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Latitude: 52.4859 / 52°29'9"N
Longitude: -2.5358 / 2°32'8"W
OS Eastings: 363711
OS Northings: 287693
OS Grid: SO637876
Mapcode National: GBR BT.JGDM
Mapcode Global: VH83N.0S84
Entry Name: Churchyard Farmhouse, formerly listed as Church Farm House
Listing Date: 1 February 1974
Last Amended: 11 June 2018
Source: Historic England
Source ID: 1053803
English Heritage Legacy ID: 254874
Location: Neenton, Shropshire, WV16
Civil Parish: Neenton
Traditional County: Shropshire
Lieutenancy Area (Ceremonial County): Shropshire
Church of England Parish: Neenton
Church of England Diocese: Hereford
Church Farm House
SO 68 NW 26/12
C17 and later. Plaster brick and stone to earlier timber frame with
tiled roof and brick stacks, one on stone breasts; 2 storeys; sash and
casement windows; 2 window front.
Listing NGR: SO6371287695
This text is from the original listing, and may not necessarily reflect the current setting of the building.
A house, originating in the late C16 or early C17, altered and extended in the C17, C18, C19 and C20.
A house, originating in the late C16 or early C17, altered and extended in the C17, C18, C19 and C20.
MATERIALS: Timber framed on a stone base, with an external stone chimney, the original wattle and daub infill largely replaced in brick. The south-east, south-west and part of the north-east elevations have been rebuilt in rubble stone, with some brick in the south-west elevation. Brick chimney. The roofs are covered with handmade clay tiles. The modern link to the granary is of stone.
PLAN: The plan is irregular and nearly square, with a projecting chimney to the north-east and an L-plan lean-to link to the granary to the south. The original L-plan had a short hall aligned south-west to north-east and a longer cross wing, projecting to the south-east and flush with the hall to the north-west. The kitchen extension was built in the angle of the two, creating the current footprint.
EXTERIOR: The timber-framed north-west elevation was originally the principal elevation with separate entrances to the hall and cross wing. Both doorways survive, although that to the cross wing has been partly replaced, the hall door has been lost, and the cross wing’s door has been replaced. There are two modern cellar windows in older openings. The timber-framing on the ground floor is exposed but most of the first floor is rendered. The timber-framing of the cross wing’s ground-floor elevation is recent, but on the hall side original timbers survive, including part of an original, ovolo-moulded window. Part of a similar but smaller first-floor window is visible nearly directly above. The remaining windows are later insertions. The jetty bressumer and the principal rafter of the cross wing gable have double-ovolo-and-quirk mouldings.
The north-east elevation has a timber-framed section north of the stone chimneystack, which continues the moulded jetty. The ground-floor section has been rebuilt, but an original window with diamond mullions survives on the first floor. The large chimneystack is of rubble stone with Victorian brick chimneys. The integral garderobe is slightly corbelled out at first-floor level; it is roofed under a small catslide. The wall to the south of the chimneystack was rebuilt in coursed rubble stone, together with the entire south-east elevation of the cross wing. That elevation has sash windows on both floors and an external door with a fanlight and a later tiled porch roof. Beside it is the slightly projecting kitchen extension of rubble stone, which was later raised using coursed rubble stone. The kitchen has two ground-floor casement windows with segmental heads; the stack does not project externally.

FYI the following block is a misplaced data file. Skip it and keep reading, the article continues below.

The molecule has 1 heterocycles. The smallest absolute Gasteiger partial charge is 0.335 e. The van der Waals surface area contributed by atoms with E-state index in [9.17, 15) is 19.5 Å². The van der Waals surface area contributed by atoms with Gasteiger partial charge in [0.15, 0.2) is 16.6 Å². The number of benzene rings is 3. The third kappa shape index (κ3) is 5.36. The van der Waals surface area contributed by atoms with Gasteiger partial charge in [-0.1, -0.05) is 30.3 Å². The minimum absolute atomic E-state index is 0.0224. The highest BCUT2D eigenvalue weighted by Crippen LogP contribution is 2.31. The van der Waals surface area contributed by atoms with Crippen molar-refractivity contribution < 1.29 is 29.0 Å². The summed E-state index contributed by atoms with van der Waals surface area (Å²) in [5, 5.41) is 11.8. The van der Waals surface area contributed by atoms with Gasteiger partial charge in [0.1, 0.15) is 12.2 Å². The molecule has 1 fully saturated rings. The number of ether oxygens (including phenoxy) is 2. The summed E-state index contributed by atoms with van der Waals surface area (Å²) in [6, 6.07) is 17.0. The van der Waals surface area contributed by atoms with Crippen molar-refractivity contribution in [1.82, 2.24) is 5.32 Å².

The south-west elevation of the hall has been rebuilt using rubble stone and brick; it is rendered at attic level. The current entrance through the kitchen is recent, as is a first-floor casement window directly above. At ground-floor level, the south-west elevation of the kitchen is hidden behind the late C20 lean-to link to the granary. Beside the entrance door is a large C20 window and on the floor above is a later dormer with a casement window.
INTERIOR: There are two cellar rooms, each with separate stairs, under the north-west range, which are lit by windows to the north-west. The floor structure above both spaces has been rebuilt.
The ground floor has four principal rooms, with the main stair at the centre of the north-west range. Most of the doors on this floor are six-panelled. The west room in the former hall wing has been remodelled with C18 dado rail, cornice, and encased ceiling beams. The north room in the cross wing has exposed timber framing which on the external walls is a modern replica. The main traces of this room’s Georgian remodelling are the two reeded timber arches on fluted pilasters leading to the stairwell and the lobby to the north cellar stair. The ceiling beam has scrolled chamfer stops. The cross wing’s south room has a large fireplace of stone and brick with a plain bressumer. The two main ceiling beams have scrolled chamfer stops. The kitchen has a large brick fireplace with bressumer. The enclosure to the south cellar stair has a plank-and-batten door with strap hinges.
The first-floor plan largely mirrors that of the floor below but has more subdivisions. The first-floor room in the hall range has a brick fireplace. Several doors in the cross wing are of the plank-and-batten type with strap hinges. The cross wing’s north room has the remains of wall paintings of the late C16 or early C17, featuring white guilloche and foliate patterns with black outlines on a red background, in a design known as Shropshire scroll. The same room gives access into the small garderobe space. A small room to the west may have been an early attic stair enclosure. The fireplace in the south room is boarded up. The spaces above the kitchen contain two modern bathrooms and a corridor with a reset beam in the position of the hall’s original wallplate. The staircase landing has a ritual burn mark on a timber post, as well as marks indicating the position of the former attic stair.